[00:18:49.550] – Kriste
I love that. I imagine that resonates when you’re trying to grow your company and add people. We try to put a lot of our philosophies of our agency on our website, and people tell us that that comes through when we’re doing interviews and hiring people. So I think it’s important to put those values out there and stick to them.
[00:19:12.480] – Ryan
Yeah. And there’s a practice. We’ve got values and things that we talk about, but it’s like how does that show up in our daily routines? So we’ve got a lot of QCs and touchpoints with staff to make sure that they’re okay, because we all know if you’re getting 100-200 hundred emails a day and all of them are singing your praises and one of them is off, you’re just going to be obsessed with that off email, and it’ll drive you bananas.
[00:19:44.980] – Ryan
In a leadership position, I do feel like it’s my responsibility to help give us some tools in order to deal with these glowing rectangles and how it is kind of an anti-biological work interaction. I shouldn’t say anti. It’s just new. So we’re all trying to figure out how to do this. And also to validate a podcast agent should be on Mr. Rogers neighborhood as a potential career.
[00:20:14.490] – Kriste
That would be awesome. You should talk to Sesame Street.
[00:20:16.970] – Ryan
[00:20:18.230] – Kriste
Go ahead and add that because they’re constantly updating to match the world around us, which is pretty cool.
[00:20:24.470] – Kriste
So along those lines, you say podcast hosts make great podcast guests. I’m wondering why – well, I have some ideas about why that is and why it’s important – but I’m also curious, why would I work with a podcast booking agency? Tell me the pluses of it. I’ve experienced it as I mentioned at the top of the show, but I’d love to hear you talk about it.
[00:20:49.020] – Ryan
You bet. From both sides I think what we’re saving people is time and money. If you’re a podcast host and let’s say you reached out to your network on LinkedIn, you realize that it takes a lot of time.
[00:21:01.090] – Kriste
It takes a lot of time!
[00:21:02.620] – Ryan
Yeah to book guests. So working with a podcast agency like us, if you’re a podcast host, it’s totally free for you. Tell us what your podcast is about and let us feed you great guests. It’s kind of a no-brainer. For podcast hosts we say that they make great guests because one, they like to talk, so they’re on podcasts, but two, they’re also already comfortable with the emotional material that will come up from doing podcasts. Big emotions. It’s kind of shocking at first.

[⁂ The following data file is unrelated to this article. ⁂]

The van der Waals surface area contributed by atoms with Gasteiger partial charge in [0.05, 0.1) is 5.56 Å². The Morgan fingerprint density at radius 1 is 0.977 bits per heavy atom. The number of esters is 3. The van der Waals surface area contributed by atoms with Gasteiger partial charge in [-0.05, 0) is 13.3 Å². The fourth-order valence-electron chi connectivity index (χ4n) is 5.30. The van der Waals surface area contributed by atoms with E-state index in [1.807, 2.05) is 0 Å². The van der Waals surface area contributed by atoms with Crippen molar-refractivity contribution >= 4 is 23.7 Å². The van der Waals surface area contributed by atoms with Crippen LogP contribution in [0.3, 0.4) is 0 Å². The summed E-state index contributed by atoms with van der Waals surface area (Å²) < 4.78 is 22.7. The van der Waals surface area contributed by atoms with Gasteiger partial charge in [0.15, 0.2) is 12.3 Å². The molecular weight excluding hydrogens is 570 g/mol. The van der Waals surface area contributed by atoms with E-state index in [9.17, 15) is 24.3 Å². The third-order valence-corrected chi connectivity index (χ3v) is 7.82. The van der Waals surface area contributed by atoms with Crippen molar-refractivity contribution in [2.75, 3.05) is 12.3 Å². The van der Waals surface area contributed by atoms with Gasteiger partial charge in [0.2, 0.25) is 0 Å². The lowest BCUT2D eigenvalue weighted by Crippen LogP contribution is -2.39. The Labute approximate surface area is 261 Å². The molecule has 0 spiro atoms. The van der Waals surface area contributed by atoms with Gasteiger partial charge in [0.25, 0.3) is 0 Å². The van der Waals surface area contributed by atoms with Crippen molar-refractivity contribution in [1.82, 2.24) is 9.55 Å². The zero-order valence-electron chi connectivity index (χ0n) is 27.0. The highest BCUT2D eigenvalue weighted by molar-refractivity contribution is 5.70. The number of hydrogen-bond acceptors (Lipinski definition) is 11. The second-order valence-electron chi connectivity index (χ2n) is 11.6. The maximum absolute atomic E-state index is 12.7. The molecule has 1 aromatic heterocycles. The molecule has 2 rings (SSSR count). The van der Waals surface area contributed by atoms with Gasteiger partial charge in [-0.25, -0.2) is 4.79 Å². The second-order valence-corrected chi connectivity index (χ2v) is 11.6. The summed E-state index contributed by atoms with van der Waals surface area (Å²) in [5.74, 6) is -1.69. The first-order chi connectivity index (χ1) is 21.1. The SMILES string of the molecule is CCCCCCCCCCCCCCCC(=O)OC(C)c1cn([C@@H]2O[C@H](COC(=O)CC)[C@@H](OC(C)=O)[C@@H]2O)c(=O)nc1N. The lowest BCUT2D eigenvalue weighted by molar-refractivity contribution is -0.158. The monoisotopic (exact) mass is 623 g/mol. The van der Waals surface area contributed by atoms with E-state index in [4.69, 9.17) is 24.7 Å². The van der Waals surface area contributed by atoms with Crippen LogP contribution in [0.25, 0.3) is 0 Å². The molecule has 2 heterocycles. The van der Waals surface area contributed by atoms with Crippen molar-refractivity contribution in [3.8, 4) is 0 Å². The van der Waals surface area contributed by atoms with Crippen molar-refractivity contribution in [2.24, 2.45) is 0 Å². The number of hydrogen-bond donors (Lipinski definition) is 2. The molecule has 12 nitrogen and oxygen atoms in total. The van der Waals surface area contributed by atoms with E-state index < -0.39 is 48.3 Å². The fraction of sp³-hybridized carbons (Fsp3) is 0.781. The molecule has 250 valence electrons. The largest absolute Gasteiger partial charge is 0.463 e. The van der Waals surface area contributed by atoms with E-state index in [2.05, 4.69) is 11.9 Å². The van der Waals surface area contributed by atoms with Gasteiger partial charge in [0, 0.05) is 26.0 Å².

[00:21:32.940] – Kriste
What do you mean by that?
[00:21:34.800] – Ryan
Well, you know, on one side if you’re a podcast host, you’ll get in a rhythm of making people comfortable. It’s your job. It’s like, hey, I want to bring out the best for you so that we can have a great conversation here. And you get better and better and better at that. Now, when you turn the table and now you’re the guest, you start to understand maybe why those guests were a little uncomfortable because big emotions do arise.
[00:21:56.940] – Ryan
You look at the podcast and you’re like, oh, man, am I good enough for this show? Or maybe I’m too good for this show. Or look at the guests that were on the show. What am I going to talk about? What are they going to ask me? All of these things, and just being plain nervous, bubbles up, and figuring out how to work with that as that’s coming up and getting comfortable with it. So largely podcast hosts have dealt with that already, so they can really hit the ground running on that side.
[00:22:27.580] – Kriste
That makes sense. Do you find yourself constantly listening and watching other podcasters and always trying to figure out, “I really love what they did there,” or “oh, that’s awesome. I’m going to bring that into my shows.”
[00:22:42.000] – Ryan
Oh, totally. I mean, I’m just a fan of virtuosity across the board. So it became being obsessed with music and then seeing people that talk, like real conversationalists, mastery, masterful journalistic questions, and the way they deliver. Like Guy Raz from How I Built This, the way he laughs, he goes like, so the laugh doesn’t hit the mic hard. I’m like this guy’s a pro.
[00:23:13.830] – Kriste
Now I’m going to be completely aware of the laughter thing.
[00:23:19.920] – Ryan
Exactly. I know. I’m totally self-conscious. I mean, now it’s like video is part of podcasting. But before at least you didn’t have to worry what to do with your hands but now it’s back to video. It’s like, what am I doing with my hands while I’m talking?
[00:23:32.430] – Kriste
Or a bobblehead. My first video podcast, I was like, I am a total bobblehead. I have to work on that.
[00:23:40.580] – Ryan
No, I think it’s great. It shows great empathy. You’re like, I’m affirming that was a great response. I like it.
[00:23:48.180] – Ryan